Delayed insulin treatment corrects serum glucose and body weight loss.
Diabetes was induced in male rats by treating them with STZ. Eight weeks and 12 weeks after STZ injection, some of the animals received insulin rod implants (delayed insulin treatment; groups 20/8 [20-week diabetic animal that received insulin in the last 8 weeks], 20/12 [20-week diabetic animal that received insulin in the last 12 weeks], 16/4 [16-week diabetic animal that received insulin in the last 4 weeks], and 16/8 [16-week diabetic animal that received insulin in the last 8 weeks]). Some animals received insulin implants immediately after STZ injection (continuous insulin treatment; groups 20/20, 16/16, 12/12, 8/8, and 4/4). Body weight and serum glucose concentration (Fig. 1) showed that the untreated diabetic rats lost weight or did not gain as much weight as control animals, and their serum glucose concentration remained high. The animals with continuous insulin treatment had similar body weight and serum glucose patterns to control animals (Fig. 1). The animals with delayed insulin treatment gained weight, and their serum glucose concentrations decreased to nondiabetic levels shortly after implantation of insulin rods (Fig. 1).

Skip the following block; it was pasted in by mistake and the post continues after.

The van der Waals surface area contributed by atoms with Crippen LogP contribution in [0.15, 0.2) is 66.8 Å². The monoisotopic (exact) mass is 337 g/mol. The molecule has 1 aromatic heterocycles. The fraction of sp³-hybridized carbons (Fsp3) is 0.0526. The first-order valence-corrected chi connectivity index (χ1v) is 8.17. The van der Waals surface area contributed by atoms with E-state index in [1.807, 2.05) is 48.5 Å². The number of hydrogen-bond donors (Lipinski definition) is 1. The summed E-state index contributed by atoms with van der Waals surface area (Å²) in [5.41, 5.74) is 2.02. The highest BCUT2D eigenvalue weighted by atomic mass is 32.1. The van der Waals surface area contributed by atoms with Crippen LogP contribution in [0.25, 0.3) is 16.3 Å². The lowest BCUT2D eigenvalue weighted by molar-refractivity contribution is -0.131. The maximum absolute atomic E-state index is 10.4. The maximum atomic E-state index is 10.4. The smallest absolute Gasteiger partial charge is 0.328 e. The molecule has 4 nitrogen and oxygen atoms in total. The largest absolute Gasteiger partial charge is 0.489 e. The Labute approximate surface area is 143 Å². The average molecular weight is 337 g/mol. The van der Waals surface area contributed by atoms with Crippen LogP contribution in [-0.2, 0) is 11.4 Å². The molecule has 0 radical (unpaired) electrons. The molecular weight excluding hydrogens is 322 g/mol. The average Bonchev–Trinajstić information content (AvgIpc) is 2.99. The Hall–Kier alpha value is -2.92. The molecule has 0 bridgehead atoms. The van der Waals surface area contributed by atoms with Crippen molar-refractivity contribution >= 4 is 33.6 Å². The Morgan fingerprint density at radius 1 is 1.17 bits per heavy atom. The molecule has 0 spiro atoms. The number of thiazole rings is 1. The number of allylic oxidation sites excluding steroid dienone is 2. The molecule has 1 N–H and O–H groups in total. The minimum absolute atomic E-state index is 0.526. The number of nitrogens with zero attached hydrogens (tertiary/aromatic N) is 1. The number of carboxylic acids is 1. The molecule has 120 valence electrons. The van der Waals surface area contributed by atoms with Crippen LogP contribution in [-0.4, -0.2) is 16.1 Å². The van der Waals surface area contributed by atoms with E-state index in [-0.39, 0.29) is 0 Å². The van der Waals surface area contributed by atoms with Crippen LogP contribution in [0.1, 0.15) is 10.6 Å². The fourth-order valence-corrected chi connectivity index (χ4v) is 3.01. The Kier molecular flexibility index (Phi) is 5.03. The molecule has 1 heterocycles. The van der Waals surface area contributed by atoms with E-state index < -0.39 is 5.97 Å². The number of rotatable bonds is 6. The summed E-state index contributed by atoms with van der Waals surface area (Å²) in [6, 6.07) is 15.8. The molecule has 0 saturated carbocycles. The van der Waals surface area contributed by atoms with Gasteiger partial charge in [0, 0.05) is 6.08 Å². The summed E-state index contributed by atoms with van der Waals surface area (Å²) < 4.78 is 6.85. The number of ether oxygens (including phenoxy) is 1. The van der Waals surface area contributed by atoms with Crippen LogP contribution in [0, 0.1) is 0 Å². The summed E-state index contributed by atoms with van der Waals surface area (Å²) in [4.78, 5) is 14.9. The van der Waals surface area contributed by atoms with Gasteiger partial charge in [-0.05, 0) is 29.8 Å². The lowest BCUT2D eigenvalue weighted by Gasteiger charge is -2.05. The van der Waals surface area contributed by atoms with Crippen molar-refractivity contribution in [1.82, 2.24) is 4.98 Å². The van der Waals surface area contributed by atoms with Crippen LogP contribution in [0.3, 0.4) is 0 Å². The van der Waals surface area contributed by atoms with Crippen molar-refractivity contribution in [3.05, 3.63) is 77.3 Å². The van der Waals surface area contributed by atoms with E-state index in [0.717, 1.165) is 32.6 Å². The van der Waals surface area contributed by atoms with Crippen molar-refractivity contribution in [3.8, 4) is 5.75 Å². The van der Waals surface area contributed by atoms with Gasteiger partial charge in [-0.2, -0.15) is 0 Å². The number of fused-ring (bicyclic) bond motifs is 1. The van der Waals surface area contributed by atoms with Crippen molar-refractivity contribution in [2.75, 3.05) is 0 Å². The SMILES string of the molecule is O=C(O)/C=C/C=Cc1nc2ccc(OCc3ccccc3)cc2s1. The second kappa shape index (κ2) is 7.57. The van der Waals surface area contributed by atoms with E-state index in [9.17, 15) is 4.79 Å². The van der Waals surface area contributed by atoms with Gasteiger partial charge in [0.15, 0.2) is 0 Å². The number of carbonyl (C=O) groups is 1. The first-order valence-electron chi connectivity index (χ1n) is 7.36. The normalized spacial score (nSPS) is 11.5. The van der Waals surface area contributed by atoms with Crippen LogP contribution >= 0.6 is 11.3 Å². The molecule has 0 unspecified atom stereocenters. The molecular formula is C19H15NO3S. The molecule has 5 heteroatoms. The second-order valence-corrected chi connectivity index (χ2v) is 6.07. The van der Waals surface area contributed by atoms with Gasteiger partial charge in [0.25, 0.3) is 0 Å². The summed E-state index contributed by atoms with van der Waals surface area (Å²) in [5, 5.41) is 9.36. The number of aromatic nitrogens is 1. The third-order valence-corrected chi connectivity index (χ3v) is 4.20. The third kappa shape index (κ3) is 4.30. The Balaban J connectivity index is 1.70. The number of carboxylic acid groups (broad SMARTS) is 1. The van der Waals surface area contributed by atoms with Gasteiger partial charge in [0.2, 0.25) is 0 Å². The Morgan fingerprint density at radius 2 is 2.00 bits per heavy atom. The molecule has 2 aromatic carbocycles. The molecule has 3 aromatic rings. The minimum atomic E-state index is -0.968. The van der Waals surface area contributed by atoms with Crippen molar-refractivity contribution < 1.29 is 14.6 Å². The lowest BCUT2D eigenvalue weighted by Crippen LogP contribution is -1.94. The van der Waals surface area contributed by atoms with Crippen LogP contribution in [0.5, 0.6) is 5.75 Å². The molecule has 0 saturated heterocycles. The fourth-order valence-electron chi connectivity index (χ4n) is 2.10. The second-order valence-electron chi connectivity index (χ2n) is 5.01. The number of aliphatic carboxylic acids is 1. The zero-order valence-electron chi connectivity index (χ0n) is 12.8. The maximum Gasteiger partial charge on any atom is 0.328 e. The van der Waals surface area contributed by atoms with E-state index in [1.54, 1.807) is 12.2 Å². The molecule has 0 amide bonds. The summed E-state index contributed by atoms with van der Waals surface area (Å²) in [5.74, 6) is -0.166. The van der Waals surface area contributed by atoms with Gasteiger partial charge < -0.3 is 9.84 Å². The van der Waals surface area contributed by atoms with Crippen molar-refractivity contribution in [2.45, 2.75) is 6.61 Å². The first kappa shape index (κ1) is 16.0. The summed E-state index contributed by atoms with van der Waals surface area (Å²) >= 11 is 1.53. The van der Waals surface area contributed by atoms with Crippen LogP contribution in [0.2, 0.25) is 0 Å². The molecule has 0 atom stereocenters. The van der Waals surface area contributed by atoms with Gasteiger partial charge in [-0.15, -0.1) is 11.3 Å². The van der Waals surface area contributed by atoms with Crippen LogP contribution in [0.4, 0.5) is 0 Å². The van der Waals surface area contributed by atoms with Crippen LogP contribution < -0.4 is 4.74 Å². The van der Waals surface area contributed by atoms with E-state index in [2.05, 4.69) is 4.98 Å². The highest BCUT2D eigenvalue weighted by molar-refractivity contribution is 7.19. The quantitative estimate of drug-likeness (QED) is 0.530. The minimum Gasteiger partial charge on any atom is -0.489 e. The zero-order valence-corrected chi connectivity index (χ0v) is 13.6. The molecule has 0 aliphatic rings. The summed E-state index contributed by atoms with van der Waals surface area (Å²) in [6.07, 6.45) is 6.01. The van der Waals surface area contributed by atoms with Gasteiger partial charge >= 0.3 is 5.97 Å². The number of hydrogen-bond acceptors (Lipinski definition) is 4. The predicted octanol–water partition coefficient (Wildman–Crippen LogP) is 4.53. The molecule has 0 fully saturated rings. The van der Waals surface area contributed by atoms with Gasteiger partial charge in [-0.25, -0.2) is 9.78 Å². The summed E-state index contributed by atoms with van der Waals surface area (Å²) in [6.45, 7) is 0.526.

nNOS protein expression decreases with progression of diabetes.
The nNOS protein content of the penis and gastric pylorus, measured by Western blotting, showed a gradual decrease during the course of diabetes (Fig. 2). In the animals that were treated with insulin continuously for the whole duration of diabetes, there was no decrease in nNOS (Fig. 2). The nNOS content recovered in diabetic animals whose insulin treatment started at the 8th week (groups 20/12 and 16/8); however, no recovery was observed in animals that received insulin rod implants at the 12th week (groups 20/8 and 16/4; Fig. 2).
Effect of insulin replacement on loss of nitrergic function.